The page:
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Wednesday, September 26, 2018 17 Tishrei 5779


The first Lubavitch/Chabad Rebbe, Rabbi Schneur Zalman of Liadi, author of the Tanya and Code of Jewish Law, once remarked that a Jew must "live with the times." His son explained the meaning: A Jew must live with the Torah portion of the week - i.e., he must assimilate the lessons of the weekly Torah portion
This week's Torah portion, Vayeilech, contains a verse which sums up the entire concept of the exile of the Jewish people. "And on that day My anger will burn against them," we read, "and I will forsake them, and I will hide My face from them."
Rashi, the foremost Torah commentator, explains that the concealment of G-d's presence from the Jews is only an illusion, only "as if" He were in hiding. "I will hide My face from them," G-d says, "as though I do not see their distress." In truth, however, G-d is always with the Jewish people; He always sees and observes them, and indeed senses their distress, as it is written, "In all their distress, He is distressed."
The sole reason that G-d hides Himself, as it were, is to stir the Jewish people to return to Him.
Chassidus uses the analogy of a father who hides himself from his young son to determine how smart he is. The son, being subjected to the test, can respond in one of two ways: he can fall into despair and conclude that his father has abandoned him, or, if he is truly wise, he will correctly surmise that his father would never leave him and he must therefore be nearby. When the son realizes the purpose of the "game" and understands that his father is really there, despite the fact that he cannot see him, this in itself arouses a stronger love and causes the son to express these feelings for his parent more fervently.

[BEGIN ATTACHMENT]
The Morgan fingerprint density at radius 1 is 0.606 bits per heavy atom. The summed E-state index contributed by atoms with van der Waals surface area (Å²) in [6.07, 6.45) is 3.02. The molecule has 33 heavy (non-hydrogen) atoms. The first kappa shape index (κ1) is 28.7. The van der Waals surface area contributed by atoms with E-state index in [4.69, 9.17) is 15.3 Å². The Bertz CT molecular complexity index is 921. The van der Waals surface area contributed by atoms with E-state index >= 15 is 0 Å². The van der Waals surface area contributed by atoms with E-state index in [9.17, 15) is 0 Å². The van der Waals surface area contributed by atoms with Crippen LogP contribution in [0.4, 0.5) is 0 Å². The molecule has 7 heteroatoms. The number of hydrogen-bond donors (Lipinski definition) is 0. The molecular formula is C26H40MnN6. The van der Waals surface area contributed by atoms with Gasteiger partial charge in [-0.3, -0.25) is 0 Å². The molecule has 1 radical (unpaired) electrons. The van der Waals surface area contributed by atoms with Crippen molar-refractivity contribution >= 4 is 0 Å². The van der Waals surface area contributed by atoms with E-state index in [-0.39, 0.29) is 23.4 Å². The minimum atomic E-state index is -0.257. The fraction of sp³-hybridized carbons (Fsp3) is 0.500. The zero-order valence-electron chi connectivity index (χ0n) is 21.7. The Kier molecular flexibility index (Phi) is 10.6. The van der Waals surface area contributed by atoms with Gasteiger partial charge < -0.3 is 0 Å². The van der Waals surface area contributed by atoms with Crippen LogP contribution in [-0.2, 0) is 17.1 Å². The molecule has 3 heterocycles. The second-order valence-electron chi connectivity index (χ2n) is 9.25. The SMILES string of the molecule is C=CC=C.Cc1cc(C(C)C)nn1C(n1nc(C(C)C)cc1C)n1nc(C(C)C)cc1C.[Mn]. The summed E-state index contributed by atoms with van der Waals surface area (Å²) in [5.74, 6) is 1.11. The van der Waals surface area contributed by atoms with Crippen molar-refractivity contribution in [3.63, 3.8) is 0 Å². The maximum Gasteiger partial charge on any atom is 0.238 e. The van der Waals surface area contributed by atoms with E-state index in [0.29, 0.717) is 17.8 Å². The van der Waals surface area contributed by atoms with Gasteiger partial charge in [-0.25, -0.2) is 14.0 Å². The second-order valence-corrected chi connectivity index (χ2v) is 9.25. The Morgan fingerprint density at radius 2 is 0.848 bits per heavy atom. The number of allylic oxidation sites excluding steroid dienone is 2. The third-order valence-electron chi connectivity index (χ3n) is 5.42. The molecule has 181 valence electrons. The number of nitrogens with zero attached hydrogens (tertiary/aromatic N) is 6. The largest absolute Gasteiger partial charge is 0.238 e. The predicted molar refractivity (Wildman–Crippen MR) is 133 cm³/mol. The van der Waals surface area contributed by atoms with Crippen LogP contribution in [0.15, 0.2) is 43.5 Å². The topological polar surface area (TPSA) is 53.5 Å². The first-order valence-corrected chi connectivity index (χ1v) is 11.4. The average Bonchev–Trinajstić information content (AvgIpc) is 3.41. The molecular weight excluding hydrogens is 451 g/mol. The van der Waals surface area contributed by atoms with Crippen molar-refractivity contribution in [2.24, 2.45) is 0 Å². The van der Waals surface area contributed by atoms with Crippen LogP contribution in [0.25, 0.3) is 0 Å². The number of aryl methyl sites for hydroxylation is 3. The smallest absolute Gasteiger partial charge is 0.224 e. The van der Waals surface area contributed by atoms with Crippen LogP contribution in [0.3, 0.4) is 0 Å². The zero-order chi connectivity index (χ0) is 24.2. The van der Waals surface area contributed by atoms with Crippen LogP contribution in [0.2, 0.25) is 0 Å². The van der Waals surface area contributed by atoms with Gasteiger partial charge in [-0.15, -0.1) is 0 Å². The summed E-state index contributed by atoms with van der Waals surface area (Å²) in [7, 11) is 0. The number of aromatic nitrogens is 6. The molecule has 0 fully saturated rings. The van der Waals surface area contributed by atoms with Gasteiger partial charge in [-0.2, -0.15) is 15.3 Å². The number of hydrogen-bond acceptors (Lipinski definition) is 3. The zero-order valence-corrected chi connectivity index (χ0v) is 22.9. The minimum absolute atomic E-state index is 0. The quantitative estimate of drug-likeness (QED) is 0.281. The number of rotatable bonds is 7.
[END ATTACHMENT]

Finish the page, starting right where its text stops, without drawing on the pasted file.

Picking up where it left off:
Furthermore, as the Baal Shem Tov explained, the double expression "haster astir" - "I will surely hide" - means that the Divine concealment itself will be concealed, especially during this final period of exile, when spiritual darkness prevails. Nonetheless, we must always remember that nothing can separate G-d from the Jewish people, and that G-dliness is forever within us.
Golus, exile, is the ultimate form of "I will hide My face from them." The sole purpose of the seeming "concealment" is to test the reaction of the Jewish people, about whom the Torah states, "You are the children of the L-rd your G-d." This, however, is no more than a temporary illusion to motivate us to seek the "hidden presence" of G-d. Thus, through being in exile, we are led to intensify our bond with G-d, culminating in the ultimate manifestation of G-d's love for Israel that will come about with the Messianic Redemption.
(The Rebbe, various talks)

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